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Uber Eats Will Pay Chicago $10 Million to Settle a Dispute Over Deceptive Practices With Restaurants

The delivery app will pay restaurants back for listing them without their consent and charging them excessively high commissions.

uber eats Zhuo Cheng you/Unsplash

The relationship between restaurants and third-party delivery apps is a tenuous one. On the one hand, these apps can help restaurants reach customers who wouldn’t otherwise be able to dine with them. On the other, they’re often laden with fees and deceptive practices that restaurateurs despise.

In the latest battle between the two entities, the restaurants have come out on top. In Chicago, Uber Eats has reached a settlement with the city worth $10 million, according to Eater Chicago. The settlement sets aside money to reimburse restaurants for actions that took away some of their profits, among other things. The news comes after a two-year investigation into Uber, which also owns Postmates.

“We are committed to supporting Uber Eats restaurant partners in Chicago and are pleased to put this matter behind us,” a spokesperson for Uber Eats said in a statement.

The city of Chicago says that Uber listed unaffiliated restaurants on its platform without their consent and charged some establishments commissions that exceeded the 15 percent cap the city had set during the pandemic. To make up for some of that, $500,000 has been allotted for restaurants that were listed without their consent, and millions of dollars have been paid back to restaurants charged excessive commissions.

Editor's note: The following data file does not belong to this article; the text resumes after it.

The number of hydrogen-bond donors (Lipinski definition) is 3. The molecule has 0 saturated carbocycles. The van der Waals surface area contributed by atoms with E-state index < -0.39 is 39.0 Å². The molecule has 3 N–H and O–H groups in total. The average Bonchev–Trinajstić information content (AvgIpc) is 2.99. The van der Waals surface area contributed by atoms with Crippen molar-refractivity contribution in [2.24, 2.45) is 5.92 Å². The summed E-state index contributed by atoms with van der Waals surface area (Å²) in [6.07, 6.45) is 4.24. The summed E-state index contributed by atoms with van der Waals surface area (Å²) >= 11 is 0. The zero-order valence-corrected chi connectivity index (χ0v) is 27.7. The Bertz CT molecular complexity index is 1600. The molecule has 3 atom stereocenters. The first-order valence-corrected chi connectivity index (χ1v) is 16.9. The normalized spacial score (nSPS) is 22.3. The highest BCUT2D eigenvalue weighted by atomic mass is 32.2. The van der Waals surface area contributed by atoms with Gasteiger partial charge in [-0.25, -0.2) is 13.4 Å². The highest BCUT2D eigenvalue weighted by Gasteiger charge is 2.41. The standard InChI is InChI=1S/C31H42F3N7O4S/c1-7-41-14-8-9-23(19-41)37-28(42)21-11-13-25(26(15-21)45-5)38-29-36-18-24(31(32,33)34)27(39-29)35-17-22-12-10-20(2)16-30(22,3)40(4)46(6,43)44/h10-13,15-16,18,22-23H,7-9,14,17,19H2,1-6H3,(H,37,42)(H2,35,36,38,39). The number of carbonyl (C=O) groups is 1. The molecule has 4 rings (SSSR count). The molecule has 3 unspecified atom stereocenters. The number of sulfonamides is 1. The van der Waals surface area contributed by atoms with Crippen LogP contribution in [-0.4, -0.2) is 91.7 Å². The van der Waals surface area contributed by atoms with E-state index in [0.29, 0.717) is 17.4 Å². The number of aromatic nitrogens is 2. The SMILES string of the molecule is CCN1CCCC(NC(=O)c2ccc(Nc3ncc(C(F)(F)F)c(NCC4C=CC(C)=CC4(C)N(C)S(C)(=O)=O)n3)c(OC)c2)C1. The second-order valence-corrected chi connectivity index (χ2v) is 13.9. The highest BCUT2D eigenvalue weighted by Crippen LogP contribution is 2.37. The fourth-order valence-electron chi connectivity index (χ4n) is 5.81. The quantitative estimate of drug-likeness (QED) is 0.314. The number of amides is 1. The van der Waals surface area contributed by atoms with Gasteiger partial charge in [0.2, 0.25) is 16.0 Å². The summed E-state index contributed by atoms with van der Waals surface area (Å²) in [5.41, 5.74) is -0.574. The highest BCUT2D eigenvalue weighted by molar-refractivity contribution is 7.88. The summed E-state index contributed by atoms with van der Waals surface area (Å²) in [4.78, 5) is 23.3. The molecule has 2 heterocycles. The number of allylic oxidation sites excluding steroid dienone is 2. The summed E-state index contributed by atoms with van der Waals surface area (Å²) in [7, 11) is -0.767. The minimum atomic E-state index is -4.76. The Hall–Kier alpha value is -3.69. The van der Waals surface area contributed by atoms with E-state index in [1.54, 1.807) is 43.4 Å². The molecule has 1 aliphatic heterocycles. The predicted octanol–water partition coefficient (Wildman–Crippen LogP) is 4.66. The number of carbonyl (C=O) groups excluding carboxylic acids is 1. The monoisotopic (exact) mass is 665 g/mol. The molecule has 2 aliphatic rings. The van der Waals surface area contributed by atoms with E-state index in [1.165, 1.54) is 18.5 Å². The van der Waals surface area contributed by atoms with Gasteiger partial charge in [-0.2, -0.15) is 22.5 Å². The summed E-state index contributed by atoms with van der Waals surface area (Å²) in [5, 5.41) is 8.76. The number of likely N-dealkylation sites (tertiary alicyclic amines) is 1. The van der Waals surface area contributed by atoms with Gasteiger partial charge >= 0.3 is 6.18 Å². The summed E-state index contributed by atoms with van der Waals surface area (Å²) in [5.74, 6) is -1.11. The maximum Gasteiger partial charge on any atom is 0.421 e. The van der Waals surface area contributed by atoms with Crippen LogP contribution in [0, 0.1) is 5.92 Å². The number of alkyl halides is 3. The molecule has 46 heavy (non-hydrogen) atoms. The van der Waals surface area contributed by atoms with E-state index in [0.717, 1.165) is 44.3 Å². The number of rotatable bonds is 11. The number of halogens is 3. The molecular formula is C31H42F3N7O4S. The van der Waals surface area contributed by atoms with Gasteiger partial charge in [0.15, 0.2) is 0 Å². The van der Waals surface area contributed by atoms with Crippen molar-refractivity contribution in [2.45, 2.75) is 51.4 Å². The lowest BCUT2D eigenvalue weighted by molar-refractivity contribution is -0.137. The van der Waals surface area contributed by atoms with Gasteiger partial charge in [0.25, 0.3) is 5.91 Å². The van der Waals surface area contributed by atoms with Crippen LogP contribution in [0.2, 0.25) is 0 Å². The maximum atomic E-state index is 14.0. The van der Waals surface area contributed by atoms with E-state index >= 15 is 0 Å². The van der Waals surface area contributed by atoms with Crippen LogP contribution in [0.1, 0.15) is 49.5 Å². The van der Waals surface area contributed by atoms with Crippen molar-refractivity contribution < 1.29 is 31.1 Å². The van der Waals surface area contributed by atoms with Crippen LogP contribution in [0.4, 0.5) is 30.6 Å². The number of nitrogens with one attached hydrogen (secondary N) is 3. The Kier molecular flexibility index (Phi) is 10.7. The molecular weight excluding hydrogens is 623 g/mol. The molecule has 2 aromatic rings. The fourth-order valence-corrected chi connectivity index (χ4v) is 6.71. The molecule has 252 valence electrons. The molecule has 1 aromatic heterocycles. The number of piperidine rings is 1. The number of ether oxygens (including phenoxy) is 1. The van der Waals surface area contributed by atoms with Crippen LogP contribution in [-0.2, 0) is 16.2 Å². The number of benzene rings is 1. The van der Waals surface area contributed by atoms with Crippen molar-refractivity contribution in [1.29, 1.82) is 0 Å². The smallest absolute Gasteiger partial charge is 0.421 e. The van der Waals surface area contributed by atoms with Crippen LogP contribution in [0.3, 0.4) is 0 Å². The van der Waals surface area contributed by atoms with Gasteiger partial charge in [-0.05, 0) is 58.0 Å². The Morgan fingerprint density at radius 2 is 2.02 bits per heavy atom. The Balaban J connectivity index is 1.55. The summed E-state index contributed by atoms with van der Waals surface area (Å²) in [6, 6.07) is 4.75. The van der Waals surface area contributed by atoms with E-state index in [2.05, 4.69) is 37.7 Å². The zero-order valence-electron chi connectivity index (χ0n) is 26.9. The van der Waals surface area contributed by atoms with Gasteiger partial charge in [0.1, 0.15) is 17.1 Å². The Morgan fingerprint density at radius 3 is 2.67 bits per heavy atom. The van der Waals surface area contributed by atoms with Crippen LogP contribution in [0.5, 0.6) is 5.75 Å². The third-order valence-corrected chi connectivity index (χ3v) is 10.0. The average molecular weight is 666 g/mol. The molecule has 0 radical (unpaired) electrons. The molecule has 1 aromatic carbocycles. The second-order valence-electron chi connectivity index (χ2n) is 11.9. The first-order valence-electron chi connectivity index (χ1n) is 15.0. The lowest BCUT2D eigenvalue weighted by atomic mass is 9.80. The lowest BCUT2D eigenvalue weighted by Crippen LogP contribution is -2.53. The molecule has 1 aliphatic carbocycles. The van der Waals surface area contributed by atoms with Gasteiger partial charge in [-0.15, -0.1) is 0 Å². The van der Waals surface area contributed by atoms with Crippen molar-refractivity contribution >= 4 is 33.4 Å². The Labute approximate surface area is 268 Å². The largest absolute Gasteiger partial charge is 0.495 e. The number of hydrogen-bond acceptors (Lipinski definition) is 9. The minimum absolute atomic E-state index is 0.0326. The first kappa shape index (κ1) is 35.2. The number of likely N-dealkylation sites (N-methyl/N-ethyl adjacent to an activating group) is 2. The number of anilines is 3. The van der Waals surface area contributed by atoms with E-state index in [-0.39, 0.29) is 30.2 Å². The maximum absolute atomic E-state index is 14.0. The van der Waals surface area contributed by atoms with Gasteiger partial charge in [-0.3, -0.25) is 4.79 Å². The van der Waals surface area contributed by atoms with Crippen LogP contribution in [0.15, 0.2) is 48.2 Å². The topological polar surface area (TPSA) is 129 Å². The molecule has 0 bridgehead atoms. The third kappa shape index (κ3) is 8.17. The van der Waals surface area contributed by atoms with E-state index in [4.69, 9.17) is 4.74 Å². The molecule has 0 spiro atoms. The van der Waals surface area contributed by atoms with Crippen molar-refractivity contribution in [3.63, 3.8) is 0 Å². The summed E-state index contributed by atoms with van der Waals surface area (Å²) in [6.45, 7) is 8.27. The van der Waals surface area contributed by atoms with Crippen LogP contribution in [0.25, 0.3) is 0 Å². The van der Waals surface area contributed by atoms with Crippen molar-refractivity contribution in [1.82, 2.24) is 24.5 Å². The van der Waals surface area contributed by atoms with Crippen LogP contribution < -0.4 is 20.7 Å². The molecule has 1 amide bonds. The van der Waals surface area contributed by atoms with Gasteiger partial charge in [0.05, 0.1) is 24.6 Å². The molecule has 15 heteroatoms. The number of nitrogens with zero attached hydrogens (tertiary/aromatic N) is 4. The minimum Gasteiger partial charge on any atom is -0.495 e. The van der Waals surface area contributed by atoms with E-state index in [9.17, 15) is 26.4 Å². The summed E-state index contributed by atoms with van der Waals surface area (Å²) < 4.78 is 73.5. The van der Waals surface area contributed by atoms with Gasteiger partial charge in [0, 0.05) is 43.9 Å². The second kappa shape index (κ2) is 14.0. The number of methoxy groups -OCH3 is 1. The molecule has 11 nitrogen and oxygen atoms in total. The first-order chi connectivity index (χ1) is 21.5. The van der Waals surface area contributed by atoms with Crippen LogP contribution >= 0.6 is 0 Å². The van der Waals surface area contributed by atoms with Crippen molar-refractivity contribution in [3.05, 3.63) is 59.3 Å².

Chefs throughout the city have cheered the settlement, which sets a precedent for other apps such as DoorDash and Grubhub. Phillip Foss, the chef at Chicago’s fine-dining El Ideas, told Eater, “As much as I hate to see regulation, unfortunately, when nefarious intentions are at play, people are going to take advantage … They need to be held accountable when it takes place … It’s not just a segment of sales for restaurants at this point—it’s predominant in many cases, especially less-expensive eateries.”

Currently in Chicago, legal disputes are still playing out with DoorDash and Grubhub, which instead of settling have denied wrongdoing and are fighting the city’s lawsuits. Just last week, a DoorDash spokesperson told Eater that a resolution was a long ways away.

If this recent news is any indication, though, both Chicago and its restaurateurs are ready to see third-party delivery apps pay the price for their actions—quite literally.

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